The Best of Kass

NEW YORK ( TheStreet) -- Doug Kass of Seabreeze Partners is known for his accurate stock market calls and keen insights into the economy, which he shares with RealMoney Pro readers in his daily trading diary.

Among his posts this week, Kass discussed why he's holding on to his eBay position, why there are plenty of potential economic shocks on the horizon and why the recent declines in Apple shares are good, not bad, for the broader market.

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Not Selling eBay
Originally published on Thursday, April 19 at 8:21 a.m. EDT.
  • The company's earnings (and the story) are that good.
  • I have owned eBay ( EBAY) since the depths of the stock market in 2009.

    My cost is $11.64, and, despite the $5.50 share price move upward today, I am not selling a single share as the earnings (and the story) are that good.

    At the time of publication, Kass was long EBAY.

    No Shortage of Shocks
    Originally published on Thursday, April 19 at 9:43 a.m. EDT.
  • More tepid domestic economic growth raises the susceptibility of our fragile economy to shocks.
  • Nothing compares
    No worries or cares
    Regrets and mistakes
    They are memories made.
    Who would have known how bittersweet this would taste?

    -- Adele, Someone Like You

    The jobless claims number was poor relative to expectations. Moreover, the previous week's numbers were revised upward. At 380,000, claims are consistent with a slowing in monthly payroll growth to about 175,000 a month, though I expect next month's report to be closer to 150,000.

    The excuse last week for the weak initial jobless claims numbers was Good Friday. Is there an excuse again this week? Can we sugarcoat the jobs report?

    Well, look at the yield on the 10-year U.S. note (at 1.97%); it seems to be signaling that more economic weakness lies ahead. Indeed, several of the most recent economic releases are consistent with decelerating growth.

    More tepid domestic economic growth raises the susceptibility of our fragile economy to shocks, and there is no shortage of potential shocks, as I related in my opening missive, "Dirty Dozen."

    I remain of the view that fair market value for the S&P 500 is approximately 1360 compared to last night's close of 1385. This is not an especially attractive reward vs. risk (though not terrible either), and I still think we are range-bound between 1300 and 1430 as far as the eyes can see. This helps to explain why I move back and forth around market-neutral, buying the dips and selling the rips.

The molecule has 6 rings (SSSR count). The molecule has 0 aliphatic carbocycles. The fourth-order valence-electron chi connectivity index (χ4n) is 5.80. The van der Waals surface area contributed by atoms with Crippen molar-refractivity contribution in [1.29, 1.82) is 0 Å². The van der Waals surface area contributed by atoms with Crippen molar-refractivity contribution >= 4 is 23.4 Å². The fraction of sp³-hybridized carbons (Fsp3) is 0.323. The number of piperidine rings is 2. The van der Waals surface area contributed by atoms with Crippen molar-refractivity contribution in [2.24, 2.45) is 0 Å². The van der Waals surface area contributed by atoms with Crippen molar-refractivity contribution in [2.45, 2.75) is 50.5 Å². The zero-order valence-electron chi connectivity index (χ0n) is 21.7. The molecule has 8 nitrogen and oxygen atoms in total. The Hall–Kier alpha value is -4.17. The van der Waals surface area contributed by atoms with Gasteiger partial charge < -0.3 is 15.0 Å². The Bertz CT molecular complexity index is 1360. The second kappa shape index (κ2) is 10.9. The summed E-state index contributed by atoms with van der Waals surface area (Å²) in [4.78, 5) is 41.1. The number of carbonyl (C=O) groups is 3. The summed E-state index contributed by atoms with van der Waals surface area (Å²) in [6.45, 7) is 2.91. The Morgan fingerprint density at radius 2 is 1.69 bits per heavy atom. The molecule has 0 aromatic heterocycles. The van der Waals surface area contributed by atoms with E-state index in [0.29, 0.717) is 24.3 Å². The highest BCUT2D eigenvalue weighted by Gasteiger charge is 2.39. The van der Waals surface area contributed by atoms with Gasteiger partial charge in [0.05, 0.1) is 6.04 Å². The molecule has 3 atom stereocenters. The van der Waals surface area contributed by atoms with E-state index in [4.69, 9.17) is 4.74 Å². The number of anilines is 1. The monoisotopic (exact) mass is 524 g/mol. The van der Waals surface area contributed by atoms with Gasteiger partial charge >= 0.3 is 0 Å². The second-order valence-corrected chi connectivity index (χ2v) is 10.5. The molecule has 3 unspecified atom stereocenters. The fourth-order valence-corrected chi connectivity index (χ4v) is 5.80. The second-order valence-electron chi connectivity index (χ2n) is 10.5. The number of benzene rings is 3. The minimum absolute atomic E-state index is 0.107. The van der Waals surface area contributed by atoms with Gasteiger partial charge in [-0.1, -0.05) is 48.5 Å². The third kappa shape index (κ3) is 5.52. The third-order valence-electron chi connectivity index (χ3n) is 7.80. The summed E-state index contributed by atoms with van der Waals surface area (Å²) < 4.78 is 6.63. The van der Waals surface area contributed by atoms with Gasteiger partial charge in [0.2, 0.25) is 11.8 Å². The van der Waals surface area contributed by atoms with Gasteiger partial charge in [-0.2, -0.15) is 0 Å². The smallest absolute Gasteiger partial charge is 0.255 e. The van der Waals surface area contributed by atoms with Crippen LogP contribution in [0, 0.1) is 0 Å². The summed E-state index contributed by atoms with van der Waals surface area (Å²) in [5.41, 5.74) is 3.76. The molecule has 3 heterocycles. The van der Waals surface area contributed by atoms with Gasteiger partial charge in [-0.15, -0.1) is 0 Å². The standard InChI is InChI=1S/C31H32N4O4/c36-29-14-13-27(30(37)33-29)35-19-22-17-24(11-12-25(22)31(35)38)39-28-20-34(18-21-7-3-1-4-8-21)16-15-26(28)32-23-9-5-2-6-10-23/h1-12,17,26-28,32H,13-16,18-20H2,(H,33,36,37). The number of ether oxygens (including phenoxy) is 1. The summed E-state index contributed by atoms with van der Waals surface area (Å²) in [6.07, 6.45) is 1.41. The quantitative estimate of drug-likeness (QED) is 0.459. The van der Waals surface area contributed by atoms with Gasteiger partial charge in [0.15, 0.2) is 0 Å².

At the time of publication, Kass had no positions in securities mentioned.

    Why Apple's Fall Is Healthy for the Markets
    Originally published on Tuesday, April 17 at 7:40 a.m. EDT.
  • The disconnect from the majority of stocks led to low volume and weak breadth.
  • The prevailing view of most investors and traders is that Apple's ( AAPL) steady share price fall over the past several days -- it is down 10% from its high -- is a precursor to broader market weakness.

    Indeed, a Wall Street Journal article today makes the case that Apple's share price weakness will drag down the market.

    I respectfully disagree.

    In fact, the strength over the past three months in a relative few high-octane stocks (Apple, Google ( GOOG), Priceline ( PCLN), etc.) was, to this observer, a negative market tell, as the disconnect from the majority of stocks that led to low volume and weak breadth are typically signs of a narrowing market.

    So, it follows that if the high-beta cabal of stocks fall somewhat and breadth improves, as it did yesterday, when the Nasdaq dipped, the S&P 500 was flat and the DJIA rose, the technicals of the market might be growing healthier.

    I viewed the rotation yesterday out of Apple et al. and into the better performing consumer staples sector ( Procter & Gamble ( PG), Colgate-Palmolive ( CL), PepsiCo ( PEP), International Flavors & Fragrances ( IFF)) as a market positive.

    As I wrote yesterday, the great reallocation might be under way -- not a reallocation out of bonds and into stocks but rather a reallocation out of Apple and into all other stocks.

    The fact that we may no longer be in the NBA (nothing but Apple) market and that we might have entered the ABA (anything but Apple) market might be construed positively for the markets.

    So, adios, Kobe Bryant. Say hello to Dr. J!

    Viva la diferencia.

    At the time of publication, Kass was long PG, CL, PEP, IFF.

    Doug Kass is the president of Seabreeze Partners Management Inc. Under no circumstances does this information represent a recommendation to buy, sell or hold any security.